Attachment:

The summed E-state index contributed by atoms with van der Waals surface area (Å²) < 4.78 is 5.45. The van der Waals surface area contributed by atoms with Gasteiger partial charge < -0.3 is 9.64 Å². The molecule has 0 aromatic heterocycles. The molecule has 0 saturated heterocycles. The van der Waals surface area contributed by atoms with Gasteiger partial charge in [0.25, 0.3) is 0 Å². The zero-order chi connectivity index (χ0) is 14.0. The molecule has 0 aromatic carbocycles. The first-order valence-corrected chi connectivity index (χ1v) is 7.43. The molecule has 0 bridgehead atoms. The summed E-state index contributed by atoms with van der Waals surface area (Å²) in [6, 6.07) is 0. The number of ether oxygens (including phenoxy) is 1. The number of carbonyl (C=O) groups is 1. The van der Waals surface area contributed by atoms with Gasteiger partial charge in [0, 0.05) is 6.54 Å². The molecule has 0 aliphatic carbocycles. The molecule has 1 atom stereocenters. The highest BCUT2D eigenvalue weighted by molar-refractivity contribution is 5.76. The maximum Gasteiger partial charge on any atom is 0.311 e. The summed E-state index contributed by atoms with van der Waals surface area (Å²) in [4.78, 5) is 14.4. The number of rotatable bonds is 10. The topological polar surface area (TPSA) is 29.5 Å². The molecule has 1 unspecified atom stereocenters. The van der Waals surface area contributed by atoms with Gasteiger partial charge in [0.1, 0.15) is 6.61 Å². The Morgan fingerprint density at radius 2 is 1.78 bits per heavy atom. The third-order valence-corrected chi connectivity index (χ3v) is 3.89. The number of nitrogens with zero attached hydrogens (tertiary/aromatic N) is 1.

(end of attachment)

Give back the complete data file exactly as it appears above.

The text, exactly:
The summed E-state index contributed by atoms with van der Waals surface area (Å²) < 4.78 is 5.45. The van der Waals surface area contributed by atoms with Gasteiger partial charge < -0.3 is 9.64 Å². The molecule has 0 aromatic heterocycles. The molecule has 0 saturated heterocycles. The van der Waals surface area contributed by atoms with Gasteiger partial charge in [0.25, 0.3) is 0 Å². The zero-order chi connectivity index (χ0) is 14.0. The molecule has 0 aromatic carbocycles. The first-order valence-corrected chi connectivity index (χ1v) is 7.43. The molecule has 0 bridgehead atoms. The summed E-state index contributed by atoms with van der Waals surface area (Å²) in [6, 6.07) is 0. The number of ether oxygens (including phenoxy) is 1. The number of carbonyl (C=O) groups is 1. The van der Waals surface area contributed by atoms with Gasteiger partial charge in [0, 0.05) is 6.54 Å². The molecule has 0 aliphatic carbocycles. The molecule has 1 atom stereocenters. The highest BCUT2D eigenvalue weighted by molar-refractivity contribution is 5.76. The maximum Gasteiger partial charge on any atom is 0.311 e. The summed E-state index contributed by atoms with van der Waals surface area (Å²) in [4.78, 5) is 14.4. The number of rotatable bonds is 10. The topological polar surface area (TPSA) is 29.5 Å². The molecule has 1 unspecified atom stereocenters. The van der Waals surface area contributed by atoms with Gasteiger partial charge in [0.1, 0.15) is 6.61 Å². The Morgan fingerprint density at radius 2 is 1.78 bits per heavy atom. The third-order valence-corrected chi connectivity index (χ3v) is 3.89. The number of nitrogens with zero attached hydrogens (tertiary/aromatic N) is 1.